Title: A Novel Multi-Locus Sequence Typing Scheme Reveals High Genetic Diversity of Human Pathogenic Members of the Fusarium incarnatum-F. equiseti and F. chlamydosporum Species Complexes within the U. S. Authors
|O Donnell, Kerry|
|Sutton, Deanna -|
|Rinaldi, Michael -|
|Gueidan, Cecile -|
|Crous, Pedro -|
|Geiser, David -|
Submitted to: Journal of Clinical Microbiology
Publication Type: Peer Reviewed Journal
Publication Acceptance Date: October 5, 2009
Publication Date: December 1, 2010
Citation: O Donnell, K., Sutton, D.A., Rinaldi, M.G., Gueidan, C., Crous, P.W., Geiser, D.M. 2010. A Novel Multi-Locus Sequence Typing Scheme Reveals High Genetic Diversity of Human Pathogenic Members of the Fusarium incarnatum-F. equiseti and F. chlamydosporum Species Complexes within the U. S. Journal of Clinical Microbiology. 47(12):3851-3861. Interpretive Summary: Fusarium species have emerged over the past three decades as one of the most important groups of human opportunistic pathogens. Collectively, members of the F. incarnatum-equiseti [FIESC] and F. chlamydosporum [FCSC] species complexes account for approximately 15% of all fusarial infections of humans and other animals within the U. S. In addition, these fungi produce a variety of toxins that pose a significant threat to human health and food safety. In the present study, multilocus DNA typing schemes were developed for members of the FIESC and FCSC for the first time. Results of the present study revealed that the FIESC and FCSC respectively comprise 28 and four genetically distinct species which can only be identified accurately using the DNA typing methodology. Being able to accurately identify these toxigenic human pathogens will greatly facilitate communication of their population biology and epidemiology within the public health community. Results of the present study will be of interest to and benefit clinical microbiologists, mycotoxicologists and plant pathologists.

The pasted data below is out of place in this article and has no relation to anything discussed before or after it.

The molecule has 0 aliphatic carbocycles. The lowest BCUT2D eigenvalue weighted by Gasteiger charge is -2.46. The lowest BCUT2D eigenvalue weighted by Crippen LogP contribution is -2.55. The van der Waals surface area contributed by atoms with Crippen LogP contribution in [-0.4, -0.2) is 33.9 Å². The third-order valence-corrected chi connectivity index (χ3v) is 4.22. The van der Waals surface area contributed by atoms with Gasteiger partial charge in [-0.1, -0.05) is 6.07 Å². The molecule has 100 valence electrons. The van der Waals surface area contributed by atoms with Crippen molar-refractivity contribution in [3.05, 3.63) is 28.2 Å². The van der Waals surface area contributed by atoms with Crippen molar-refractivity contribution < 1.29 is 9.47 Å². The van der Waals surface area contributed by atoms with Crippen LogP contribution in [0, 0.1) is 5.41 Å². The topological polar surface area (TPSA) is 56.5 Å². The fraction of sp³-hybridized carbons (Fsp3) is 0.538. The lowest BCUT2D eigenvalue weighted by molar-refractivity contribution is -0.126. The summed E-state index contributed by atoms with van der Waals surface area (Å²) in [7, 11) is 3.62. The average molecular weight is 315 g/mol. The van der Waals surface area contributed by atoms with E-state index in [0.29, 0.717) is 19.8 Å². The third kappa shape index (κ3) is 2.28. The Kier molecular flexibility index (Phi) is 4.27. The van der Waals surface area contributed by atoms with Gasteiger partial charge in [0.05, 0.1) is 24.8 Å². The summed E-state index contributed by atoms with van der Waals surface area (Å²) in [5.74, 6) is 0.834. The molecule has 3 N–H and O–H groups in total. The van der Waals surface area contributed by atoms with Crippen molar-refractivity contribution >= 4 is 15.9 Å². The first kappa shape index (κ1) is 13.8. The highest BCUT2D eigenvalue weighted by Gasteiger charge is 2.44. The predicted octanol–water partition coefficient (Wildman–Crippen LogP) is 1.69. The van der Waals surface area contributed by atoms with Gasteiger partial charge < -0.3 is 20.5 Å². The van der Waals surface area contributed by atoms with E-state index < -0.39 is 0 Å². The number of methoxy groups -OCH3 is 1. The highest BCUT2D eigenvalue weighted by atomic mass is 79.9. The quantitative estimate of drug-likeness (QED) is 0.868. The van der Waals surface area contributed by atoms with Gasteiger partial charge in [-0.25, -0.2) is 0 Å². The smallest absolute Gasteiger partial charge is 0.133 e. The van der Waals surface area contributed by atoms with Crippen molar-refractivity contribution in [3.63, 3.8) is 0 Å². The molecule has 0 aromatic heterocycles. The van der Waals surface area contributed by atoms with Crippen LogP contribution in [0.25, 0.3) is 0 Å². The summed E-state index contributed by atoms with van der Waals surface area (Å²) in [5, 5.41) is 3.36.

Technical Abstract: Results of the present study reveal that members of the Fusarium incarnatum-equiseti (FIESC) and F. chlamydosporum species complexes (FCSC) collectively account for approximately 15% of all fusarial infections of humans and other animals within the U. S. Moreover, the diverse toxins these fungi produce pose a significant concern to human health and food safety. Herein species limits within these evolutionary lineages were investigated for the first time using genealogical concordance of multilocus DNA sequence data to resolve phylogenetically distinct species (GCPSR). Maximum parsimony and maximum likelihood analyses of aligned DNA sequences from four loci resolved 28 species within the FIESC, within which the species were evenly divided among two clades designated Incarnatum and Equiseti, and four species within the FCSC. Sequence data from a fifth locus, beta tubulin, was excluded from the study due to the presence of highly divergent, homoplaseous paralogs. Because most of the species lack Latin binomials, and because fusarioses appear to be increasing in clinical relevance, the multilocus haplotype nomenclature adopted in a previous study (K. O’Donnell, D. A. Sutton, A. Fothergill, D. McCarthy, M. G. Rinaldi, M. E. Brandt, N. Zhang, and D. M. Geiser, J. Clin. Microbiol. 46:2477-2490, 2008) was expanded to all of the species within the FIESC and FCSC to provide the first DNA sequence-based typing schemes for these fusaria, thereby facilitating future epidemiological investigations. Multilocus DNA typing identified sixty-two sequence types (STs) among 88 FIESC isolates and 20 STs among 26 FCSC isolates. FIESC 15-a and 15-c, and FCSC 2-a were the most common STs. The former two STs were restricted to Texas and Oklahoma, whereas FCSC 2-a was geographically more widespread with isolates from the Texas, Pennsylvania and Australia. Lastly, four human and two veterinary isolates, received as members of the FIESC or FCSC, were resolved as five phylogenetically distinct species nested outside these species complexes. To our knowledge, these five species heretofore have not been reported to cause mycotic infections (i.e., F. armeniacum, F. brachygibbosum, F. flocciferum, and two unnamed Fusarium species within the F. tricinctum species complex).